Question: what’s the one easy way you can differentiate your business website from all the other businesses like yours? Answer: being creative with the words you use.
Think about it. Have you ever been looking for a particular product or service, like an accountant or lawyer, and you’ve done some Internet searches and reviewed a dozen websites and they all sound the same?
It happens a lot, in all industries and with businesses of every size. You might think, “Hey, there are just so many ways I can describe a mortgage, a kitchen renovation, an audit, a fill-in-the-blank.” The reason you think this is because 1) you’re too close to what you do and 2) you’re too worried about sounding different from all your competitors. Sounding the same as everyone else is safe, right? It’s also boring, and it certainly doesn’t make your business memorable.
Still, so many companies choose safe and boring. But there’s another, better way to communicate your message. In this post, we’re going to show you three examples of companies doing a great job with writing content that’s outside the boring, safe box.
Horny Toad Clothing
Horny Toad sells active wear. Think of all the companies you know that do that. What makes Horny Toad’s web experience such an awesome one is how they present everything. And we’re not talking about just the look and feel, either. We’re talking the words.
Here’s a screenshot of their description for a hoodie.
Horny Toad could have simply just stated the facts: what it’s made out of, sizes, and colors. But, instead, it chose to have a conversation. It tells a story. It’s warm and conversational, like we’re chatting with a friend. Horny Toad does this with all its descriptions, and elsewhere on the site. We especially love the company’s About section. Check out the screen shot below. Talk about personality!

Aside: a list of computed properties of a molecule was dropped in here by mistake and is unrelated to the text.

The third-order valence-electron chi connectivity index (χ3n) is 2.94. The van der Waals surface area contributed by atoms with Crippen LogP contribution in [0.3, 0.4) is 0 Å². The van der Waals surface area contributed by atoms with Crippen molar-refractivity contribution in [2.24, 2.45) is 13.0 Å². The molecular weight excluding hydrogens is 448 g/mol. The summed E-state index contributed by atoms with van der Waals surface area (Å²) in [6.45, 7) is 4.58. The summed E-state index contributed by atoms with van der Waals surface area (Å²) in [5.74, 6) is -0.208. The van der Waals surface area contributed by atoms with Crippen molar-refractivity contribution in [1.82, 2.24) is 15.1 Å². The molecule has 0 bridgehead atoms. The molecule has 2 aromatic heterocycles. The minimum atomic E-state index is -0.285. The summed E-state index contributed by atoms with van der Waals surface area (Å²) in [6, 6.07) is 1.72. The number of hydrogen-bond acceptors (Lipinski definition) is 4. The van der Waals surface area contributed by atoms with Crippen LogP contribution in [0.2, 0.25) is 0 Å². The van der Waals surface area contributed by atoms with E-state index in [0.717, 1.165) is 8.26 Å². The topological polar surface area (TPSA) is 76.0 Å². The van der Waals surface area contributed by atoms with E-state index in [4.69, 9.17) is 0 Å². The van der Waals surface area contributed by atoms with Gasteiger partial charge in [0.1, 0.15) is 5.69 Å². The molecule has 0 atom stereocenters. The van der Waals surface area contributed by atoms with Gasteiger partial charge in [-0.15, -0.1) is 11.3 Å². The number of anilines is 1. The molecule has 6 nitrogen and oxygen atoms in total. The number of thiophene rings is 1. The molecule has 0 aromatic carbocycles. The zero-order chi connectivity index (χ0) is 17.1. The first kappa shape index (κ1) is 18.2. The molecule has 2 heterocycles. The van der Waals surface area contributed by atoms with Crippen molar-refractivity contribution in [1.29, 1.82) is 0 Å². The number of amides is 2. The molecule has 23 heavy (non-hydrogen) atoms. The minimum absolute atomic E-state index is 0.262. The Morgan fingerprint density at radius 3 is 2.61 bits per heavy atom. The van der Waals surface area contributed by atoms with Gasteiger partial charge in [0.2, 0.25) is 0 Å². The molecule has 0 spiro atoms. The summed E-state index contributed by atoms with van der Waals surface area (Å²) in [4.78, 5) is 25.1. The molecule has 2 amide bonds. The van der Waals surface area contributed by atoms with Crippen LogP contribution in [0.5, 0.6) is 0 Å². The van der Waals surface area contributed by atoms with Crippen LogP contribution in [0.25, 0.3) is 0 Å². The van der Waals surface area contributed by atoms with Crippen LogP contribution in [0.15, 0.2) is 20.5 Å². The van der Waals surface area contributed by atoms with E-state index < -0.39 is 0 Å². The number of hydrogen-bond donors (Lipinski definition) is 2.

Moosejaw also sells clothing, specializing in jackets and mountain gear and other outdoorsy stuff. Its site also provides a fun experience for visitors, as evidenced by the playful verbiage used in its “Moosejaw Madness” section. Check out the screen shot below. Who wouldn’t want to click through?!
Regardless of what we might think of the whole “group deals” concept and whether they work for businesses in the long run (you can read a post we wrote here about what you should do AFTER you run a Groupon), we need to give credit where credit is due: Groupon knows how to write copy. (Or its copywriters do!)
Always fun, always fresh, always original, Groupon breathes new life into products and services with their write-ups (something the businesses being promoted should take note of and use on their own sites!). Who knew a microdermabrasion treatment could sound so exciting?
So what is it about these examples that works so well? It’s a few things, actually:
- Keep your copy conversational. Remember, conversational and professional are not mutually exclusive terms. You can still sound professional and friendly at the same time. How to accomplish this? Using contractions can help (e.g. “you’re” instead of “you are”). Writing short sentences. Sometimes even writing sentence fragments. You get the idea.
- Do the unexpected. Who the heck would have ever made the connection between seventeenth-century sailors and facials? It’s completely unexpected, yet it works because it’s different, fun, and memorable.
- Talk to visitors like they’re, you know, people. The folks visiting your site are not leads. They’re not customers. They are PEOPLE first. Talk to them the way you’d like to be talked to.
- Use professionals if you get stuck. Sites like Groupon use professional copywriters for their copy (and we suspect Moosejaw and Horny Toad Clothing might as well). There’s no shame in that. Writers love to write. They love it even more when they’re given the freedom to be creative. Yes, it’s an investment. But if the writing is what makes people remember YOUR business instead of your 50 competitors? Well, that makes it a worthy investment indeed.
- Be consistent in all your copy, across all media. Otherwise you risk alienating customers and prospects alike. So the tone and style and words you use on your site should also be reflected on your social media accounts, in articles, in print advertising, etc.
We realize the tone in the copy examples above wouldn’t necessarily be appropriate for all businesses. That said, we bet that you could “push” your existing copy farther than you already have. Take a look at it and see where you can lighten up, differentiate yourself, and even have a little fun. (Or have a good copywriter audit your site.)
What sites do you particularly like because of their way with words? We want to hear them. Share in the comments!